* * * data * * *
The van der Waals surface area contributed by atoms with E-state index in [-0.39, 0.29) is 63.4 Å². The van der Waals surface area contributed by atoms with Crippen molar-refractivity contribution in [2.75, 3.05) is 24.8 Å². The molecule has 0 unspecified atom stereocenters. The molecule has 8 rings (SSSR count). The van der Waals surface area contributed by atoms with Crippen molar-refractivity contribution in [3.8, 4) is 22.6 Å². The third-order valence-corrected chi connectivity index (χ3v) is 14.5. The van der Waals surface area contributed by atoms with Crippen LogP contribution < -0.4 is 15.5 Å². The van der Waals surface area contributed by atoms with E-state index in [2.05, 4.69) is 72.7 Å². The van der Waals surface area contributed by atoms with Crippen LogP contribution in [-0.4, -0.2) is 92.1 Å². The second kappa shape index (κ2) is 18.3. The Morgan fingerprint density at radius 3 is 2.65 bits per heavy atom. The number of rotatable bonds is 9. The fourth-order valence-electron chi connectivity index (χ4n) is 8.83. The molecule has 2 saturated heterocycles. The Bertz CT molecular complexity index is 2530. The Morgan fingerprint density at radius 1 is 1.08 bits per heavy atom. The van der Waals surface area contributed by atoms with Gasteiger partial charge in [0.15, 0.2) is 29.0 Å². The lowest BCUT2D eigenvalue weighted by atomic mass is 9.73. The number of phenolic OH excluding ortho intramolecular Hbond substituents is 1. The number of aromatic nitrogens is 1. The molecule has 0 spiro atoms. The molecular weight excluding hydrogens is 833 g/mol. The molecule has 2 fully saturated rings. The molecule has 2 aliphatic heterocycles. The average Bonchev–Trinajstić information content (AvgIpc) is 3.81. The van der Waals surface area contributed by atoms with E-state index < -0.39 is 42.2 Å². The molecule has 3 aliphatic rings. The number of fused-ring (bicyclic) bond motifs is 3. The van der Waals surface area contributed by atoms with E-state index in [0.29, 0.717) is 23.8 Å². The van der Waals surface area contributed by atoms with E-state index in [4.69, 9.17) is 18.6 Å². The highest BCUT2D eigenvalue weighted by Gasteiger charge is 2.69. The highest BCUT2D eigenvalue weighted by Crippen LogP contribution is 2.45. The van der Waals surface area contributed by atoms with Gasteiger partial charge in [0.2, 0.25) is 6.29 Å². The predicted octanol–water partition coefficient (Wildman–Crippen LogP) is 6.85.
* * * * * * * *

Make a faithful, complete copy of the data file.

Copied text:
The van der Waals surface area contributed by atoms with E-state index in [-0.39, 0.29) is 63.4 Å². The van der Waals surface area contributed by atoms with Crippen molar-refractivity contribution in [2.75, 3.05) is 24.8 Å². The molecule has 0 unspecified atom stereocenters. The molecule has 8 rings (SSSR count). The van der Waals surface area contributed by atoms with Crippen molar-refractivity contribution in [3.8, 4) is 22.6 Å². The third-order valence-corrected chi connectivity index (χ3v) is 14.5. The van der Waals surface area contributed by atoms with Crippen LogP contribution < -0.4 is 15.5 Å². The van der Waals surface area contributed by atoms with E-state index in [2.05, 4.69) is 72.7 Å². The van der Waals surface area contributed by atoms with Crippen LogP contribution in [-0.4, -0.2) is 92.1 Å². The second kappa shape index (κ2) is 18.3. The Morgan fingerprint density at radius 3 is 2.65 bits per heavy atom. The number of rotatable bonds is 9. The fourth-order valence-electron chi connectivity index (χ4n) is 8.83. The molecule has 2 saturated heterocycles. The Bertz CT molecular complexity index is 2530. The Morgan fingerprint density at radius 1 is 1.08 bits per heavy atom. The van der Waals surface area contributed by atoms with Gasteiger partial charge in [0.15, 0.2) is 29.0 Å². The lowest BCUT2D eigenvalue weighted by atomic mass is 9.73. The number of phenolic OH excluding ortho intramolecular Hbond substituents is 1. The number of aromatic nitrogens is 1. The molecule has 0 spiro atoms. The molecular weight excluding hydrogens is 833 g/mol. The molecule has 2 fully saturated rings. The molecule has 2 aliphatic heterocycles. The average Bonchev–Trinajstić information content (AvgIpc) is 3.81. The van der Waals surface area contributed by atoms with E-state index < -0.39 is 42.2 Å². The molecule has 3 aliphatic rings. The number of fused-ring (bicyclic) bond motifs is 3. The van der Waals surface area contributed by atoms with E-state index in [0.29, 0.717) is 23.8 Å². The van der Waals surface area contributed by atoms with E-state index in [4.69, 9.17) is 18.6 Å². The highest BCUT2D eigenvalue weighted by Gasteiger charge is 2.69. The highest BCUT2D eigenvalue weighted by Crippen LogP contribution is 2.45. The van der Waals surface area contributed by atoms with Gasteiger partial charge in [0.2, 0.25) is 6.29 Å². The predicted octanol–water partition coefficient (Wildman–Crippen LogP) is 6.85.